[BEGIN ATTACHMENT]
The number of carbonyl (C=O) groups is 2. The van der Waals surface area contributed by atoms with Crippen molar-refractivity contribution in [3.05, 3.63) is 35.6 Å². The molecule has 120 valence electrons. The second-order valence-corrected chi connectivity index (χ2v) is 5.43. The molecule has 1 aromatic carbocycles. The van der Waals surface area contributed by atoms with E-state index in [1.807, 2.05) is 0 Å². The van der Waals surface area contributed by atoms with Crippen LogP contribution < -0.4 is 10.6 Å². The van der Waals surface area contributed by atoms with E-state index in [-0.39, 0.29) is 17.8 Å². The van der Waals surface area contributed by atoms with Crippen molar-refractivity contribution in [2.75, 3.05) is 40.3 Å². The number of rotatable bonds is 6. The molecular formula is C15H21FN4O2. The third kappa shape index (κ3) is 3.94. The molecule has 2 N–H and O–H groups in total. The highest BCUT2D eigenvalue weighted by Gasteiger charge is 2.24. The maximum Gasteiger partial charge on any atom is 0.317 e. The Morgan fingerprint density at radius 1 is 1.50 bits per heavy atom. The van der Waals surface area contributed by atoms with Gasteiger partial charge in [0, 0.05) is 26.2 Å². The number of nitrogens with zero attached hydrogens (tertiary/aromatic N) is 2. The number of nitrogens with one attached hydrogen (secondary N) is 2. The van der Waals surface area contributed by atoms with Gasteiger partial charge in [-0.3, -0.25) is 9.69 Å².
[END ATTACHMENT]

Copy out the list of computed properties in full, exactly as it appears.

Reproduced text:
The number of carbonyl (C=O) groups is 2. The van der Waals surface area contributed by atoms with Crippen molar-refractivity contribution in [3.05, 3.63) is 35.6 Å². The molecule has 120 valence electrons. The second-order valence-corrected chi connectivity index (χ2v) is 5.43. The molecule has 1 aromatic carbocycles. The van der Waals surface area contributed by atoms with E-state index in [1.807, 2.05) is 0 Å². The van der Waals surface area contributed by atoms with Crippen LogP contribution < -0.4 is 10.6 Å². The van der Waals surface area contributed by atoms with E-state index in [-0.39, 0.29) is 17.8 Å². The van der Waals surface area contributed by atoms with Crippen molar-refractivity contribution in [2.75, 3.05) is 40.3 Å². The number of rotatable bonds is 6. The molecular formula is C15H21FN4O2. The third kappa shape index (κ3) is 3.94. The molecule has 2 N–H and O–H groups in total. The highest BCUT2D eigenvalue weighted by Gasteiger charge is 2.24. The maximum Gasteiger partial charge on any atom is 0.317 e. The Morgan fingerprint density at radius 1 is 1.50 bits per heavy atom. The van der Waals surface area contributed by atoms with Gasteiger partial charge in [0, 0.05) is 26.2 Å². The number of nitrogens with zero attached hydrogens (tertiary/aromatic N) is 2. The number of nitrogens with one attached hydrogen (secondary N) is 2. The van der Waals surface area contributed by atoms with Gasteiger partial charge in [-0.3, -0.25) is 9.69 Å².